December 2, 2019 / 9:05 PM / 9 days ago

CANADA FX DEBT-Canadian dollar lags G10 peers as global trade concerns rise

 (Adds strategist quote and details on activity; updates prices)
    * Canadian dollar weakens 0.1% against the greenback
    * Canadian manufacturing activity expands in November 
    * Price of U.S. oil increases by 1.5%
    * Canada's 10-year yield touches a near three-week high at
1.566%

    By Fergal Smith
    TORONTO, Dec 2 (Reuters) - The Canadian dollar weakened on
Monday against its U.S. counterpart and every other G10
currency, as investors worried about a potential escalation of
global trade conflicts and awaited a Bank of Canada interest
rate decision this week.
    Global stock markets         , which had been counting on a
"phase one" trade deal this year between the United States and
China, fell after U.S. President Donald Trump said he would
restore tariffs on some imports from Brazil and Argentina. A
drop in new U.S. factory orders in November to their lowest
since 2012 deepened the decline.             
    Canada runs a current account deficit and is a major
exporter of commodities, including oil, so its economy could be
hurt by a reduced flow of global capital or trade.
    "The concern is how the external climate filters into the
domestic economy and that's why the Canadian dollar is on the
back foot," said Simon Harvey, FX market analyst for Monex
Europe and Monex Canada.
    The Bank of Canada, which is expected on Wednesday to leave
its benchmark interest rate at 1.75%, has expressed concern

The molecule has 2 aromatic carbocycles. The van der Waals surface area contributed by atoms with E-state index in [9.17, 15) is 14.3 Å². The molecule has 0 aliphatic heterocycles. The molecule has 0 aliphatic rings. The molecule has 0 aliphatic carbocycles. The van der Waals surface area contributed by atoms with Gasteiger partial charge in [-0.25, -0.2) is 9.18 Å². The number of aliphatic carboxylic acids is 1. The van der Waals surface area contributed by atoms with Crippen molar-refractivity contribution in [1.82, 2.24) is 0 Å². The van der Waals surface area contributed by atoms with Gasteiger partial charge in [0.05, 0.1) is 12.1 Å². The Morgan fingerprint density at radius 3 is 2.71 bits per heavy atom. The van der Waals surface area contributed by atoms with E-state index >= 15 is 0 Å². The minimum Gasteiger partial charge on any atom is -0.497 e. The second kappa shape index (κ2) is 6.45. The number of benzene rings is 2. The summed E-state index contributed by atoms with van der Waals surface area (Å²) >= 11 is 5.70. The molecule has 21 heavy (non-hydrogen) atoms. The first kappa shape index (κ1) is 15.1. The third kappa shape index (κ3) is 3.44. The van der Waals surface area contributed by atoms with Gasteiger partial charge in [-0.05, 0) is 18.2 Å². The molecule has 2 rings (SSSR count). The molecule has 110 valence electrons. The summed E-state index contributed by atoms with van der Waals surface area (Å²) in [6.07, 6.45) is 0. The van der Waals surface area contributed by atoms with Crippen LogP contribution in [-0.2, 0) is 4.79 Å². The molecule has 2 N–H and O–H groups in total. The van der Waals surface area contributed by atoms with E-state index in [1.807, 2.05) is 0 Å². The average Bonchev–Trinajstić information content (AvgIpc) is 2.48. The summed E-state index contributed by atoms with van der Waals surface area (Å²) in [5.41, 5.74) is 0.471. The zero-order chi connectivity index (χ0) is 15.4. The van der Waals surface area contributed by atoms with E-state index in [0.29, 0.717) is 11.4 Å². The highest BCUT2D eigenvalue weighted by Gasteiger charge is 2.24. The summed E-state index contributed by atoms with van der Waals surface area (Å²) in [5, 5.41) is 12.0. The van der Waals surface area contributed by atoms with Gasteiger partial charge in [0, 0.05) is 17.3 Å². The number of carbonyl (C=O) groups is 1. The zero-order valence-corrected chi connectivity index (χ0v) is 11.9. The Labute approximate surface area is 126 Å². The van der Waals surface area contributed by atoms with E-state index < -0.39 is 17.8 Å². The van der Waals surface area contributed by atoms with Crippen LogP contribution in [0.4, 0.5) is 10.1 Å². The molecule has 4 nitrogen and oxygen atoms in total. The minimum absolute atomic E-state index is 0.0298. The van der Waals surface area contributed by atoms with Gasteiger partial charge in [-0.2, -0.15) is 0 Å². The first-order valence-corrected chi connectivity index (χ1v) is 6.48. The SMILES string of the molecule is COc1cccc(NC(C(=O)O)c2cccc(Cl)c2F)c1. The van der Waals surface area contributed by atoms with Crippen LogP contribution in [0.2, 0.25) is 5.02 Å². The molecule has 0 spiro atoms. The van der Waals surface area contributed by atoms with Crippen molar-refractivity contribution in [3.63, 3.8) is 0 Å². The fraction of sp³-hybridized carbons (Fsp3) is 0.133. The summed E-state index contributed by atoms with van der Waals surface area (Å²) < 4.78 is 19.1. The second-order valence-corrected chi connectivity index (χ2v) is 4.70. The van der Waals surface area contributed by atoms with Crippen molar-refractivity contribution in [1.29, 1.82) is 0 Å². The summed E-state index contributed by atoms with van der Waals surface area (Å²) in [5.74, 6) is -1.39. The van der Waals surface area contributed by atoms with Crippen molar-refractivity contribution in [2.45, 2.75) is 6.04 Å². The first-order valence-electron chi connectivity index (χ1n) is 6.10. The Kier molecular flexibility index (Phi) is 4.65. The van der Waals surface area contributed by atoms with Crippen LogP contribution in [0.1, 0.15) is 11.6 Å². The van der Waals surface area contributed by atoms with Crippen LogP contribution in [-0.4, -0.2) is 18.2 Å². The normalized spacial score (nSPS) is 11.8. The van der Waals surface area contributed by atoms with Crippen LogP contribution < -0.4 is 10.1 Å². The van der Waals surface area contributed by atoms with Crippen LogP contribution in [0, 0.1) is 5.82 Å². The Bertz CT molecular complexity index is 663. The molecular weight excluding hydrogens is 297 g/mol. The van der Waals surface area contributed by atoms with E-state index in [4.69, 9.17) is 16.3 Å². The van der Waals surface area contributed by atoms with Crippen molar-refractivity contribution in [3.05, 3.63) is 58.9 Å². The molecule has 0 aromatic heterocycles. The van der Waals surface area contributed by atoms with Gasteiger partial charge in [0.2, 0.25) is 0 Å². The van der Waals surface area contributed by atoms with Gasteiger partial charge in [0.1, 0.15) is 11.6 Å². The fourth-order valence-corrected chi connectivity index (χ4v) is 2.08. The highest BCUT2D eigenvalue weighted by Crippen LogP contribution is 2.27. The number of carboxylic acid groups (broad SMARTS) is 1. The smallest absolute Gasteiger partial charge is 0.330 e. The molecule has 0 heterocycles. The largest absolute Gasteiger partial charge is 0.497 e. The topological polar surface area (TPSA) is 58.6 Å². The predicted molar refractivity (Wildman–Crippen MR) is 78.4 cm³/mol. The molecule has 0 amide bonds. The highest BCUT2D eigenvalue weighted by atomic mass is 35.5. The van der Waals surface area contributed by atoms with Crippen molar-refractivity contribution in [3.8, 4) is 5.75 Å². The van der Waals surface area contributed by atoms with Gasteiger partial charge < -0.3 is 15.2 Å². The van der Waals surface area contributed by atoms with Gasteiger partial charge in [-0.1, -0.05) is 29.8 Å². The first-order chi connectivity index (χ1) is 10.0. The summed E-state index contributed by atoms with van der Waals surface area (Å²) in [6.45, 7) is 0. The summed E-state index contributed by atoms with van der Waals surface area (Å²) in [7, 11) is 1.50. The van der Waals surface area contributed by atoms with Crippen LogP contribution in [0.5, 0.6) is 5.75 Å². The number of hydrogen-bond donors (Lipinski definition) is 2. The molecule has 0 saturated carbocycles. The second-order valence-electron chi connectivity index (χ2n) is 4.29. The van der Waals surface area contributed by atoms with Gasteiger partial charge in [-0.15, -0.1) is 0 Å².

about global trade uncertainty. The loonie has been pressured
since October by a more dovish stance from the central bank.
    At 3:20 p.m. (2020 GMT), the Canadian dollar          was
trading 0.1% lower at 1.3295 to the greenback, or 75.22 U.S.
cents. It lost greater ground against all the other G10
currencies.
    The loonie, which fell 0.9% in November, traded in a range
of 1.3275 to 1.3307. The currency underperformed its peers on
Monday despite higher oil prices and improved domestic data.
    Canadian manufacturing activity expanded in November for the
third consecutive month as production climbed at a faster pace
and new orders continued to grow, but the momentum was subdued
compared with historical levels, data showed.             
    The price of oil, one of Canada's major exports, was
supported by hints that OPEC and its allies may agree to deepen
output cuts at a meeting this week and as rising manufacturing
activity in China suggested stronger demand.                    
    U.S. crude oil futures        were up 1.5% at $56.01 a
barrel.
    Canadian government bond prices were lower across a steeper
yield curve in sympathy with U.S. Treasuries. The two-year
           fell 5 Canadian cents to yield 1.613% and the 10-year
            was down 68 Canadian cents to yield 1.536%.
    The 10-year yield touched its highest intraday since Nov. 13
at 1.566%.

 (Reporting by Fergal Smith; Editing by Nick Zieminski and Peter
Cooney)
  
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